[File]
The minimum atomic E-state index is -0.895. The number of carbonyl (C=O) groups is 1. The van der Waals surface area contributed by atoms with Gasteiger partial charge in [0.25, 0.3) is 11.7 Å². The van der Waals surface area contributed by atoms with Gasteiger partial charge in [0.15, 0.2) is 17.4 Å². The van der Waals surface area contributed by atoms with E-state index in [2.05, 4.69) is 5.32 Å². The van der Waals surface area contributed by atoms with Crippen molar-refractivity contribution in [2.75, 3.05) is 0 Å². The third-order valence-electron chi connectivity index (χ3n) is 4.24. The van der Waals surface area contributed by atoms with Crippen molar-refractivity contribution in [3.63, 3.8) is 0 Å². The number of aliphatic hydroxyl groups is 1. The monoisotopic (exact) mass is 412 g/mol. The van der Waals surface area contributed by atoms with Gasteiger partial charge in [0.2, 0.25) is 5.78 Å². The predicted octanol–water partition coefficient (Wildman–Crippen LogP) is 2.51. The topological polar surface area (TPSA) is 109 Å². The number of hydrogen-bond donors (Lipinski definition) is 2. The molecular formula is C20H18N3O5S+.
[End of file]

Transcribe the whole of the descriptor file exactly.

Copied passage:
The minimum atomic E-state index is -0.895. The number of carbonyl (C=O) groups is 1. The van der Waals surface area contributed by atoms with Gasteiger partial charge in [0.25, 0.3) is 11.7 Å². The van der Waals surface area contributed by atoms with Gasteiger partial charge in [0.15, 0.2) is 17.4 Å². The van der Waals surface area contributed by atoms with E-state index in [2.05, 4.69) is 5.32 Å². The van der Waals surface area contributed by atoms with Crippen molar-refractivity contribution in [2.75, 3.05) is 0 Å². The third-order valence-electron chi connectivity index (χ3n) is 4.24. The van der Waals surface area contributed by atoms with Crippen molar-refractivity contribution in [3.63, 3.8) is 0 Å². The number of aliphatic hydroxyl groups is 1. The monoisotopic (exact) mass is 412 g/mol. The van der Waals surface area contributed by atoms with Gasteiger partial charge in [0.2, 0.25) is 5.78 Å². The predicted octanol–water partition coefficient (Wildman–Crippen LogP) is 2.51. The topological polar surface area (TPSA) is 109 Å². The number of hydrogen-bond donors (Lipinski definition) is 2. The molecular formula is C20H18N3O5S+.